RIFLE — When Larry Velasquez planted his rose bushes this year, it wasn’t just because they were beautiful. Velasquez planted the roses in honor of his wife, Barbara, who passed away last month at the Colorado Veterans Home here.
“She really loved roses,” said Velasquez, 88, who has gardened for years. “We were married for 64 years. When you lose your companion of 64 years, you can’t just sit around and pout. This gives me something to do.”
The Velasquezes had lived in Battlement Mesa for 26 years before recently moving to the Colorado Veterans Home because Barbara was suffering from dementia.
Marilee Rippy, a volunteer and founding board member of the Community Gardens of Glenwood Springs, who works with a lot of seniors in planting gardens and harvesting them, said gardening is good for seniors, especially those suffering from the loss of a loved one.
“It’s a therapeutic thing having your hands in the dirt,” Rippy said. “And this generation grew up without a grocery store nearby and everything was not canned. This takes them back. It’s something they know.”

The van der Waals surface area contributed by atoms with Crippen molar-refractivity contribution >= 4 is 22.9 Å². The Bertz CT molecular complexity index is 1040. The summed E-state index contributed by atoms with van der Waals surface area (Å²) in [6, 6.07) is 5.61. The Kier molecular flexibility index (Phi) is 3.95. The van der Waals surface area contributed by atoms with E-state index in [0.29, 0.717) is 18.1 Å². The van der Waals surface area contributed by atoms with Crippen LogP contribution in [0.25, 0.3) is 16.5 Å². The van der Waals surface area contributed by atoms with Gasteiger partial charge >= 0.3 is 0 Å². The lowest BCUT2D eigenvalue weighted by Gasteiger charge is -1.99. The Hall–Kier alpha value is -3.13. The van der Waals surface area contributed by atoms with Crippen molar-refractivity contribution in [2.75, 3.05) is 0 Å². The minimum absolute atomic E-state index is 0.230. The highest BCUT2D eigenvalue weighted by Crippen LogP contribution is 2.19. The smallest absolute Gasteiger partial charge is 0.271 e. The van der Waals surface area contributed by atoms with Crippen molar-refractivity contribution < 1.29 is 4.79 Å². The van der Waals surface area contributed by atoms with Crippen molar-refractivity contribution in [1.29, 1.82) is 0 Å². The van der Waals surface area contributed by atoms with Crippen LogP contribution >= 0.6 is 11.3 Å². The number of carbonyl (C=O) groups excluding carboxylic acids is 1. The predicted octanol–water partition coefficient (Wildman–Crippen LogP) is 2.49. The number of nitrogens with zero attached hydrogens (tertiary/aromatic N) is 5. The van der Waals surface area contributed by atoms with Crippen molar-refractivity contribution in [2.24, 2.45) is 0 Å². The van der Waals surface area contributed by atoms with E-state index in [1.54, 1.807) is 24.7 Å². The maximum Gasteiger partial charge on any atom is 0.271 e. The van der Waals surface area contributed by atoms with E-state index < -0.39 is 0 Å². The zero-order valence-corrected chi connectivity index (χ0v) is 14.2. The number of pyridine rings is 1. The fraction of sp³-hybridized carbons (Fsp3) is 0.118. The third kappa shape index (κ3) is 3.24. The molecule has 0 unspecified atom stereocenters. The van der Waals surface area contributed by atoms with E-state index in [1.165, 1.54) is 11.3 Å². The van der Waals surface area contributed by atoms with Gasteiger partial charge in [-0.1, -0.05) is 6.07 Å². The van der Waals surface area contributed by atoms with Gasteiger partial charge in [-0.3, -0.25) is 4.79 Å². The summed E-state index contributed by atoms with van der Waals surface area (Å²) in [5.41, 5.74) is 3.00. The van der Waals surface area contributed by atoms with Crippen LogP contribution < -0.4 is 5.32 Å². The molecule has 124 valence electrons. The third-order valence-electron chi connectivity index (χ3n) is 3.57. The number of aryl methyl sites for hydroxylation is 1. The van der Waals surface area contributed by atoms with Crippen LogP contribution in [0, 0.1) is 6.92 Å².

Rippy noted that seniors who have never gardened before might not be as apt to try it for the first time, but those who have will likely enjoy it.
“For Larry, that felt good to him, even if it possibly caused him some [physical] pain,” Rippy said. “And it’s something he can do outdoors.”
Rippy said the Velasquezes’ home in Battlement Mesa was beautiful and always immaculate with lots of flowers and plants in and around it.
And even though they may not be living in their homes anymore, the seniors still look forward to working in the community gardens, Rippy said.
“It’s a big deal in their day,” she said. “They plant, water and harvest. It’s a solitary activity, but it attracts other people.”
And just getting out and moving around puts them in a better frame of mind.
“Exercise is a good cure for depression,” Rippy said. “And gardening is one of the most popular hobbies in the nation.”
Velasquez said he had a hard time finding his rose bushes, but eventually purchased 27 plants of red, pink and yellow roses. He contemplated where he was going to place them on the plot outside of the nursing home, before he gingerly got down on one knee and began planting.
“It’s still tough,” he said, referring to the loss of his wife. “She kept saying, ‘Larry, please take me home.’ And now she’s home. I think that’s what she meant.”